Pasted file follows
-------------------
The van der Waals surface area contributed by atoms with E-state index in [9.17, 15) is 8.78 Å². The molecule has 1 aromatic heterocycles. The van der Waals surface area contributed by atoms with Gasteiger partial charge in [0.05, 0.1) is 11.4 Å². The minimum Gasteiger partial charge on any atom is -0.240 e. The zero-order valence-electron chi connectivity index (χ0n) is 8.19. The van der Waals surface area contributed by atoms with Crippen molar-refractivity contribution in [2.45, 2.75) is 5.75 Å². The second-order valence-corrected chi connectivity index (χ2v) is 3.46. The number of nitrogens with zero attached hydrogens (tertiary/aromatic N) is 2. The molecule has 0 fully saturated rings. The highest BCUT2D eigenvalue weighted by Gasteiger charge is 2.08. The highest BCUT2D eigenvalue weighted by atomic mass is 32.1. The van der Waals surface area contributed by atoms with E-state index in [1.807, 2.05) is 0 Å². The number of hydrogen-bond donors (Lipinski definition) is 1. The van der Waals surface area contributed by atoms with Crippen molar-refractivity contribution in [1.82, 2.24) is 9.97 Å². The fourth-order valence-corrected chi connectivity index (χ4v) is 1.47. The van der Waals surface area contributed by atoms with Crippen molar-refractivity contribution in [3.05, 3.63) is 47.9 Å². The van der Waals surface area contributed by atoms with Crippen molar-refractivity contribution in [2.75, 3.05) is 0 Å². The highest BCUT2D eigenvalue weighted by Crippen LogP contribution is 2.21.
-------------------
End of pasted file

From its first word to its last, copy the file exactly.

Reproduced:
The van der Waals surface area contributed by atoms with E-state index in [9.17, 15) is 8.78 Å². The molecule has 1 aromatic heterocycles. The van der Waals surface area contributed by atoms with Gasteiger partial charge in [0.05, 0.1) is 11.4 Å². The minimum Gasteiger partial charge on any atom is -0.240 e. The zero-order valence-electron chi connectivity index (χ0n) is 8.19. The van der Waals surface area contributed by atoms with Crippen molar-refractivity contribution in [2.45, 2.75) is 5.75 Å². The second-order valence-corrected chi connectivity index (χ2v) is 3.46. The number of nitrogens with zero attached hydrogens (tertiary/aromatic N) is 2. The molecule has 0 fully saturated rings. The highest BCUT2D eigenvalue weighted by Gasteiger charge is 2.08. The highest BCUT2D eigenvalue weighted by atomic mass is 32.1. The van der Waals surface area contributed by atoms with E-state index in [1.807, 2.05) is 0 Å². The number of hydrogen-bond donors (Lipinski definition) is 1. The van der Waals surface area contributed by atoms with Crippen molar-refractivity contribution in [1.82, 2.24) is 9.97 Å². The fourth-order valence-corrected chi connectivity index (χ4v) is 1.47. The van der Waals surface area contributed by atoms with Crippen molar-refractivity contribution in [3.05, 3.63) is 47.9 Å². The van der Waals surface area contributed by atoms with Crippen molar-refractivity contribution in [2.75, 3.05) is 0 Å². The highest BCUT2D eigenvalue weighted by Crippen LogP contribution is 2.21.